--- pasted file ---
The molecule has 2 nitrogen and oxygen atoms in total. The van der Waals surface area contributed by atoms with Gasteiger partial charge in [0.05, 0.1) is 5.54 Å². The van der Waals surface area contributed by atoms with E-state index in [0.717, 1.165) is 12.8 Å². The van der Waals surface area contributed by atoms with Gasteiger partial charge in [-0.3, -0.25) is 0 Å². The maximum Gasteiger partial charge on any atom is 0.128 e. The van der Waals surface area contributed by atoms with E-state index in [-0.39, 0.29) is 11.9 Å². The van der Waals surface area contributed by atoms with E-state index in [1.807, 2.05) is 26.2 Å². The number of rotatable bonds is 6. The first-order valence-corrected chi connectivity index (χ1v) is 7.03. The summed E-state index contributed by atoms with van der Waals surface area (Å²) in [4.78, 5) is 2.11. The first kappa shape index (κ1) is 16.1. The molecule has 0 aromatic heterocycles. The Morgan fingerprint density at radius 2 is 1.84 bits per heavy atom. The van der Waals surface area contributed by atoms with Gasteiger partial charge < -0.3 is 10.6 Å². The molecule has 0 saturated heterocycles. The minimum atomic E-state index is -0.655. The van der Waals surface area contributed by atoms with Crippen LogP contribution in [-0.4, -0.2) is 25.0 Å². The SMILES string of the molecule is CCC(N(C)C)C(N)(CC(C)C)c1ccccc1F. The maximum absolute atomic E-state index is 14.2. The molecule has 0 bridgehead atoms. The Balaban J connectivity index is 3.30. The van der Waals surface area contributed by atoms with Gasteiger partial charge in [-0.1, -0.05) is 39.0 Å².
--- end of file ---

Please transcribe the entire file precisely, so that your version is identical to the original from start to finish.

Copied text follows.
The molecule has 2 nitrogen and oxygen atoms in total. The van der Waals surface area contributed by atoms with Gasteiger partial charge in [0.05, 0.1) is 5.54 Å². The van der Waals surface area contributed by atoms with E-state index in [0.717, 1.165) is 12.8 Å². The van der Waals surface area contributed by atoms with Gasteiger partial charge in [-0.3, -0.25) is 0 Å². The maximum Gasteiger partial charge on any atom is 0.128 e. The van der Waals surface area contributed by atoms with E-state index in [-0.39, 0.29) is 11.9 Å². The van der Waals surface area contributed by atoms with E-state index in [1.807, 2.05) is 26.2 Å². The number of rotatable bonds is 6. The first-order valence-corrected chi connectivity index (χ1v) is 7.03. The summed E-state index contributed by atoms with van der Waals surface area (Å²) in [4.78, 5) is 2.11. The first kappa shape index (κ1) is 16.1. The molecule has 0 aromatic heterocycles. The Morgan fingerprint density at radius 2 is 1.84 bits per heavy atom. The van der Waals surface area contributed by atoms with Gasteiger partial charge < -0.3 is 10.6 Å². The molecule has 0 saturated heterocycles. The minimum atomic E-state index is -0.655. The van der Waals surface area contributed by atoms with Crippen LogP contribution in [-0.4, -0.2) is 25.0 Å². The SMILES string of the molecule is CCC(N(C)C)C(N)(CC(C)C)c1ccccc1F. The maximum absolute atomic E-state index is 14.2. The molecule has 0 bridgehead atoms. The Balaban J connectivity index is 3.30. The van der Waals surface area contributed by atoms with Gasteiger partial charge in [-0.1, -0.05) is 39.0 Å².